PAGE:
Monday 10 December 2018

Religious groups back removal of blasphemy from the Constitution

Minister for Justice and Equality Charlie Flanagan. Photo: Gareth Chaney, Collins
Minister for Justice and Equality Charlie Flanagan. Photo: Gareth Chaney, Collins

Rachel Farrell and Laura Larkin

A number of religious groups have expressed support for the removal of the term blasphemy from the Constitution.

On Friday voters will be asked whether they want to remove the reference to blasphemy from the Constitution, which dictates that it must be provided for elsewhere in law as a criminal offence.

The Irish Catholic Bishops Conference is in support of removing blasphemy from the Constitution, describing the current law as "obsolete". The influential Catholic think-tank the Iona Institute has also said it will not be opposing its removal because the "principle behind it isn't strong enough to make it worth fighting for regardless".

However, the Islamic Cultural Centre of Ireland (ICCI) said it will not be campaigning for or against the removal, but believes the current inclusion of blasphemy is "of vital importance".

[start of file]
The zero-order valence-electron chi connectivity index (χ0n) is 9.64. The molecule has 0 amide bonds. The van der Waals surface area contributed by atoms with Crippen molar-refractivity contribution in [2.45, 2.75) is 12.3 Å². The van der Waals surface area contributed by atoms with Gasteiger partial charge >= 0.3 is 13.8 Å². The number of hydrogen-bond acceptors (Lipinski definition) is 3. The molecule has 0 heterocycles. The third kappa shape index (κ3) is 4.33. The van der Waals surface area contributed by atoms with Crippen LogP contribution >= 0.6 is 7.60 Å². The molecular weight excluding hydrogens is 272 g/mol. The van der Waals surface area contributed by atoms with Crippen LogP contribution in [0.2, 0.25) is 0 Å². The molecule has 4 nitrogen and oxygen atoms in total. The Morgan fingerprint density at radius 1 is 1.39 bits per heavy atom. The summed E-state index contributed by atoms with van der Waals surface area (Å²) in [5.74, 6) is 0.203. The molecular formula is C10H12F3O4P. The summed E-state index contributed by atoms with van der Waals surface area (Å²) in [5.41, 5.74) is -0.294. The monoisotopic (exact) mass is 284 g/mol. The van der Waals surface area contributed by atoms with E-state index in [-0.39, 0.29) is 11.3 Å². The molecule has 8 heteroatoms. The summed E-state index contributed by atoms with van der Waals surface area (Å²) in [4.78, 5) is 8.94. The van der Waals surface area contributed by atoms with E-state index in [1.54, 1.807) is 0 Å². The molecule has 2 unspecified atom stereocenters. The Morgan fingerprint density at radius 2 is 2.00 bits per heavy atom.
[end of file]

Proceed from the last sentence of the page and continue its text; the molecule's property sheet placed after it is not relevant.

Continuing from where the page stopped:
Justice Minister Charlie Flanagan, who is leading the campaign for a Yes vote, said: "It doesn't sit well in a modern Constitution, it hasn't had any effect in any event... it's outmoded and inconsistent with a society that values freedom of expression and freedom of belief."

Mr Flanagan also expressed concern about low turn-out: "I accept that it's not an earth- shattering question and of course my concern is because it's not hugely controversial that the turn-out will be low."

He said the inclusion of blasphemy puts our international reputation at stake with countries such as Pakistan, where blasphemy is treated as a very serious crime, pointing to its place in the Irish Constitution.

The minister said the Garda investigation into comments made by Stephen Fry on RTÉ showed "just how difficult it is just to have an adequate definition of blasphemy when it is minded to have one in law".

Irish Independent

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